W3C home > Mailing lists > Public > public-cognitive-a11y-tf@w3.org > April 2015

RE: Use of tablets by an autistic child.

From: Jamie Knight <Jamie.Knight@bbc.co.uk>
Date: Wed, 8 Apr 2015 22:54:38 +0000
To: Steve Lee <steve@opendirective.com>
CC: "public-cognitive-a11y-tf@w3.org" <public-cognitive-a11y-tf@w3.org>
Message-ID: <E9010B65D6C0544D995E60A262FAE95B2359887C@BGB01XUD1002.national.core.bbc.co.uk>
Heya,

Thats really really interesting. Proloquo4Text uses typed input (better for my function most of the time) but the straight street icon sets would have brought value to the app.

I didn't realise the icon set had grown so large. I may have some uses for that in my personal life ;)

On a technical side of things, i found you write up regarding building an API fascinating. I wonder how this relates to the work of this group.... if it relates at all.

Thanks again for the link.

Jamie + Lion
________________________________________
From: Steve Lee [steve@opendirective.com]
Sent: 08 April 2015 17:44
To: Jamie Knight
Cc: public-cognitive-a11y-tf@w3.org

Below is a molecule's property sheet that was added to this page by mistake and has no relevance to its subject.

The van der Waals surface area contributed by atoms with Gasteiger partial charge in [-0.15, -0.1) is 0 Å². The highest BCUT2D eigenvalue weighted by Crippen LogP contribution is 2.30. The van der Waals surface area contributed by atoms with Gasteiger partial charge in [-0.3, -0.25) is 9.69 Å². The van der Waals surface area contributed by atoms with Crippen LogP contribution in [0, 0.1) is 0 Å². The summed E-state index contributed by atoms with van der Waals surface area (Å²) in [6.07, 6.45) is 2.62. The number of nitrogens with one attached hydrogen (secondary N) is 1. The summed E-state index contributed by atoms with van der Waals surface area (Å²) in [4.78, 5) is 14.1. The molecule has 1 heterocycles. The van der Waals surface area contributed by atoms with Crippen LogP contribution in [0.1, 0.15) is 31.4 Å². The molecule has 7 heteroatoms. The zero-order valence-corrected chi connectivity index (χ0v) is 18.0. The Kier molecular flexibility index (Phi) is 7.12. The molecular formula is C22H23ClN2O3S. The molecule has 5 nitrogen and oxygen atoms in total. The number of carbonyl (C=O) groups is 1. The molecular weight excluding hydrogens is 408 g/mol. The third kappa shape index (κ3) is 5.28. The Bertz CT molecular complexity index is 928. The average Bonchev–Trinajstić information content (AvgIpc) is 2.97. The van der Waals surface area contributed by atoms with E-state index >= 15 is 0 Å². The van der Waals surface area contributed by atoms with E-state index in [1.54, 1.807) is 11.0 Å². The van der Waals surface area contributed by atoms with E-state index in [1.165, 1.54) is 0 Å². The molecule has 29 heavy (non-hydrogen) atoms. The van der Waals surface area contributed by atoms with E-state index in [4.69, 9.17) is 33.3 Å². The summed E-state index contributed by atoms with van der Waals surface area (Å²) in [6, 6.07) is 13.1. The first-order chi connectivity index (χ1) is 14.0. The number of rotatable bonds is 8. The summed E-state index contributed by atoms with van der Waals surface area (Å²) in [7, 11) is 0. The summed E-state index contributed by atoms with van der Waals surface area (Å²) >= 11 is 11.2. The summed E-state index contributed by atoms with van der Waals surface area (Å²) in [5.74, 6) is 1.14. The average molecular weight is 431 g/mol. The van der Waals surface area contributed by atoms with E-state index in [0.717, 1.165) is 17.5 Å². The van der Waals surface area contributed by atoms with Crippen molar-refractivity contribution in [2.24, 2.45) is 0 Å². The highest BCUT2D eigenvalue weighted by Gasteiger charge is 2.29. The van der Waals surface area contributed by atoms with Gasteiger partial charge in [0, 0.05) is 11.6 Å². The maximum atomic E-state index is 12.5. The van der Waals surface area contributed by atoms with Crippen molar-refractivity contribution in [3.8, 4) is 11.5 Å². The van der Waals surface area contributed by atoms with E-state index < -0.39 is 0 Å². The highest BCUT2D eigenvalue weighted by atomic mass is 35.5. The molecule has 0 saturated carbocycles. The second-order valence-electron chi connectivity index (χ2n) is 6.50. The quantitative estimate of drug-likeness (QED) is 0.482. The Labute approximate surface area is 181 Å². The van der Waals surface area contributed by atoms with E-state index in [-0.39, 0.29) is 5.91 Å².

Subject: Re: Use of tablets by an autistic child.

At some point Garry Paxton talked to the Proloquo guys about a format
of the Mulberry symbols [1]  they could use (pdf I think). They are
aimed at older users. I don't think it ever happened though.

1: http://opendirective.net/blog/2015/03/mulberry-symbols-for-aac-svg-and-apis/

Steve Lee
OpenDirective http://opendirective.com


On 8 April 2015 at 12:56, Jamie Knight <Jamie.Knight@bbc.co.uk> wrote:
> Thanks for sharing the link Steve.
>
> I also have some experience of using iOS devices for things such as AAC. I use an app called Proloquo4Text to provide me with a voice when i cannot speak.
>
> If you wish i can demonstrate some of the tools i use at the Face-2-face.
>
> Something the article touches on, but does not delve into the the benefits in confidence brought on by having an alternative.
>
> Before AAC was cheap, i simply didn't do things which would lead to me loosing speech. So i never traveled alone, i had to avoid all loud places. Now i have the confidence of having a capable _trusted_ AAC device in my pocket i do those things more knowing i have a backup.
>
> When AAC was expensive, i never would have been offered it. In the eyes of others (which lets face it, is where most decision about support are made!) my communication needs relating to confidence were not valuable.
>
> Finally, i have also repurposed some mainstream apps for my own needs, i have written about it here: http://jkg3.com/Journal/ios-apps-autism-and-anxiety
>
> Hope that helps with some additional thoughts from a slightly older perspective.
>
> Cheers,
>
> Jamie + Lion
>


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Received on Wednesday, 8 April 2015 22:55:09 UTC

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